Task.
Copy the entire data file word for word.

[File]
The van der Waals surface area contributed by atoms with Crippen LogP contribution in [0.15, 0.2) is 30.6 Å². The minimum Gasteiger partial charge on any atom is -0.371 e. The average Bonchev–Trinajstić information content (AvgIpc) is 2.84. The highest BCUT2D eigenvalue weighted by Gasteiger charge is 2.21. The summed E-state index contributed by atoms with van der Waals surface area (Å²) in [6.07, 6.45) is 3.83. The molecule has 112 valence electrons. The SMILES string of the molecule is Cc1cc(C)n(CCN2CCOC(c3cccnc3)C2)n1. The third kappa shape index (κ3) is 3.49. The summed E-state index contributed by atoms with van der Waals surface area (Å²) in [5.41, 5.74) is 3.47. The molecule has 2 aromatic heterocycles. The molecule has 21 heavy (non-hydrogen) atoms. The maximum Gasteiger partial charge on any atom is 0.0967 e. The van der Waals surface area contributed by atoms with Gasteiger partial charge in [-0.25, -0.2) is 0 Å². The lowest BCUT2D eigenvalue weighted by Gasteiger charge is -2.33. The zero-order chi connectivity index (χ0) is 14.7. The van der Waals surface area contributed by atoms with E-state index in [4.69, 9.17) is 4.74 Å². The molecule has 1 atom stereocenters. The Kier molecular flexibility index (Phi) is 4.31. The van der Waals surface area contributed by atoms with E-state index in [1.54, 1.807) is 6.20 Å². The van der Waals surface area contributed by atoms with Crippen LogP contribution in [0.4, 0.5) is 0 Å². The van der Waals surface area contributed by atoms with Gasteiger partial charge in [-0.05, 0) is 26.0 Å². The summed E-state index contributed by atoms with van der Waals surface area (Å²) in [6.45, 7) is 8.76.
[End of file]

The van der Waals surface area contributed by atoms with Crippen LogP contribution in [0.15, 0.2) is 30.6 Å². The minimum Gasteiger partial charge on any atom is -0.371 e. The average Bonchev–Trinajstić information content (AvgIpc) is 2.84. The highest BCUT2D eigenvalue weighted by Gasteiger charge is 2.21. The summed E-state index contributed by atoms with van der Waals surface area (Å²) in [6.07, 6.45) is 3.83. The molecule has 112 valence electrons. The SMILES string of the molecule is Cc1cc(C)n(CCN2CCOC(c3cccnc3)C2)n1. The third kappa shape index (κ3) is 3.49. The summed E-state index contributed by atoms with van der Waals surface area (Å²) in [5.41, 5.74) is 3.47. The molecule has 2 aromatic heterocycles. The molecule has 21 heavy (non-hydrogen) atoms. The maximum Gasteiger partial charge on any atom is 0.0967 e. The van der Waals surface area contributed by atoms with Gasteiger partial charge in [-0.25, -0.2) is 0 Å². The lowest BCUT2D eigenvalue weighted by Gasteiger charge is -2.33. The zero-order chi connectivity index (χ0) is 14.7. The van der Waals surface area contributed by atoms with E-state index in [4.69, 9.17) is 4.74 Å². The molecule has 1 atom stereocenters. The Kier molecular flexibility index (Phi) is 4.31. The van der Waals surface area contributed by atoms with E-state index in [1.54, 1.807) is 6.20 Å². The van der Waals surface area contributed by atoms with Crippen LogP contribution in [0.4, 0.5) is 0 Å². The van der Waals surface area contributed by atoms with Gasteiger partial charge in [-0.05, 0) is 26.0 Å². The summed E-state index contributed by atoms with van der Waals surface area (Å²) in [6.45, 7) is 8.76.